Magnesium is a mineral that’s used by every organ in your body. It helps to normalize your blood pressure, keep your bones strong, regulate the rhythm of your heart, balance blood glucose, facilitate nerve conduction and enable the contraction and relaxation of your muscles. This powerhouse mineral is also used to treat eclampsia during pregnancy, severe asthma attacks, and is used as a laxative. Magnesium is often taken as a supplement to calm anxiety and as a way to control migraine headaches.
Magnesium is needed to manufacture more than 300 different enzymes that your body needs to function. These enzymes help your body make protein, DNA, and energy at the cellular level. Magnesium also acts to balance calcium levels in your body. While your amount of calcium and magnesium should be equal, most people get too much calcium, which can increase your risk for heart attacks and stroke.
While magnesium should be one of the most abundant minerals in your body, most people don’t get enough. One key reason for this is because the soil in which our food is grown has become depleted in key minerals, including magnesium. Other factors that deplete your magnesium include sweating, too much or too little calcium, sugar, alcohol, caffeine, emotional stress and advanced age. In addition, certain medications can also cause low levels of magnesium, including diuretics, antibiotics, oral contraceptives and proton pump inhibitors (Nexium, Prilosec, etc.), which block the secretion of stomach acid, but also inhibit the absorption of many nutrients, including magnesium.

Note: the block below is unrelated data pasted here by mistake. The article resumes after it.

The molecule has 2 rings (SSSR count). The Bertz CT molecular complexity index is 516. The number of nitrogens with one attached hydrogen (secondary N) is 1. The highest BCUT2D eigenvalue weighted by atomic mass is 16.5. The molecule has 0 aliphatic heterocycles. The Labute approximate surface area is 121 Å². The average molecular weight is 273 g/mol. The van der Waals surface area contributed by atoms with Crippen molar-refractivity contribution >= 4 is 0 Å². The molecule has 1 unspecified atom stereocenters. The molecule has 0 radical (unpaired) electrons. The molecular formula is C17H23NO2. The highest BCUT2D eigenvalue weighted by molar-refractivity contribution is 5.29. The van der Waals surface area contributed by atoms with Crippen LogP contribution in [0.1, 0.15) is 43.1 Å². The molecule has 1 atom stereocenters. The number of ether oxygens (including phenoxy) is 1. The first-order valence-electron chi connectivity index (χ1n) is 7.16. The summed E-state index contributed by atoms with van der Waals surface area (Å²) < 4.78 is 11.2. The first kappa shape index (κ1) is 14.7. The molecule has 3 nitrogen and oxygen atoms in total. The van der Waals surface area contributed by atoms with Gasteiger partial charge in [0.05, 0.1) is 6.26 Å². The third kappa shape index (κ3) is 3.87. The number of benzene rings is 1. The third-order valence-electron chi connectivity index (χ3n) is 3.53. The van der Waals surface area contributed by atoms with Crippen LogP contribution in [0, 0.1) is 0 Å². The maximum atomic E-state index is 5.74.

What Is The Recommended Daily Intake of Magnesium?
The recommended daily intake of magnesium for adults is about 350 to 400 mg per day, depending on your age, sex and pregnancy status. Men and pregnant women need more, and younger adults and non-pregnant women tend to need less. There’s also good news in the fact that you can get magnesium in the food you eat, especially foods that are high in fiber, such as nuts, seeds, legumes and leafy greens. Our top ten magnesium-rich foods include:
- Raw pumpkin and squash seeds
- Raw Brazil nuts
- Spinach and kale
- Pine nuts
- Black beans
- Lima beans
And one more for good measure—dark chocolate!
Now that you know how important it is, don’t be caught with your magnesium down. A few simple dietary tweaks, snacking on a handful of nuts, substituting quinoa for rice or pasta and adding a few more leafy greens can help you get more magnesium in your diet. If you have questions or need nutritional help, our holistic nutritionist, acupuncture practitioners and naturopathic physicians can help you get on the right track—just give us a call.
Dr. Jeda Boughton is a Doctor of Traditional Chinese Medicine and Registered Acupuncturist in Vancouver. She is also a Registered Herbologist and the founder of BodaHealth.